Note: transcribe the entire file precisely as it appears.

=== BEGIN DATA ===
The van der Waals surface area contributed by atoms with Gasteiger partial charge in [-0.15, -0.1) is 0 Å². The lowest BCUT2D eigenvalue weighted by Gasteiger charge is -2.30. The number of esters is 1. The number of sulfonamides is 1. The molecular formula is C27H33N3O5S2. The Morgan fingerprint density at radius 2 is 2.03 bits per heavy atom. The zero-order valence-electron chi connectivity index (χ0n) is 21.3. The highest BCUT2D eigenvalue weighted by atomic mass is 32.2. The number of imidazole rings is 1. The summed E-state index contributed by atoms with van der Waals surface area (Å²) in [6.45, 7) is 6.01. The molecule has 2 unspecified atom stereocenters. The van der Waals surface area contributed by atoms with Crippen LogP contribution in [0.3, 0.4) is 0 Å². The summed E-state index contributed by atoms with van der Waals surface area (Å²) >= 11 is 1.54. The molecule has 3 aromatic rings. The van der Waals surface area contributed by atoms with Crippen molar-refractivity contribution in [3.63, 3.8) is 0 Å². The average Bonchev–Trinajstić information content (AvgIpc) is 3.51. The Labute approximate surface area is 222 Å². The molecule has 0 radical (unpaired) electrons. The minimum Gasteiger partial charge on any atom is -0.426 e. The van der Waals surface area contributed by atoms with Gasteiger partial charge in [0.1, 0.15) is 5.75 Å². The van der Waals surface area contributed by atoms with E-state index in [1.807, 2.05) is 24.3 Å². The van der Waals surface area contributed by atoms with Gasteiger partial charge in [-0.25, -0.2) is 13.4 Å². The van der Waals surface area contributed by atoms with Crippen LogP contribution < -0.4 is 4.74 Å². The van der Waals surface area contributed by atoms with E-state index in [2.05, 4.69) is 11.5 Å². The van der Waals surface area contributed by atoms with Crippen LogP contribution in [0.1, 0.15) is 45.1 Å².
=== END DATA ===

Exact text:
The van der Waals surface area contributed by atoms with Gasteiger partial charge in [-0.15, -0.1) is 0 Å². The lowest BCUT2D eigenvalue weighted by Gasteiger charge is -2.30. The number of esters is 1. The number of sulfonamides is 1. The molecular formula is C27H33N3O5S2. The Morgan fingerprint density at radius 2 is 2.03 bits per heavy atom. The zero-order valence-electron chi connectivity index (χ0n) is 21.3. The highest BCUT2D eigenvalue weighted by atomic mass is 32.2. The number of imidazole rings is 1. The summed E-state index contributed by atoms with van der Waals surface area (Å²) in [6.45, 7) is 6.01. The molecule has 2 unspecified atom stereocenters. The van der Waals surface area contributed by atoms with Crippen LogP contribution in [0.3, 0.4) is 0 Å². The summed E-state index contributed by atoms with van der Waals surface area (Å²) >= 11 is 1.54. The molecule has 3 aromatic rings. The van der Waals surface area contributed by atoms with Crippen molar-refractivity contribution in [3.63, 3.8) is 0 Å². The average Bonchev–Trinajstić information content (AvgIpc) is 3.51. The Labute approximate surface area is 222 Å². The molecule has 0 radical (unpaired) electrons. The minimum Gasteiger partial charge on any atom is -0.426 e. The van der Waals surface area contributed by atoms with Gasteiger partial charge in [0.1, 0.15) is 5.75 Å². The van der Waals surface area contributed by atoms with E-state index in [1.807, 2.05) is 24.3 Å². The van der Waals surface area contributed by atoms with Gasteiger partial charge in [-0.25, -0.2) is 13.4 Å². The van der Waals surface area contributed by atoms with Crippen LogP contribution < -0.4 is 4.74 Å². The van der Waals surface area contributed by atoms with E-state index in [2.05, 4.69) is 11.5 Å². The van der Waals surface area contributed by atoms with Crippen LogP contribution in [0.1, 0.15) is 45.1 Å².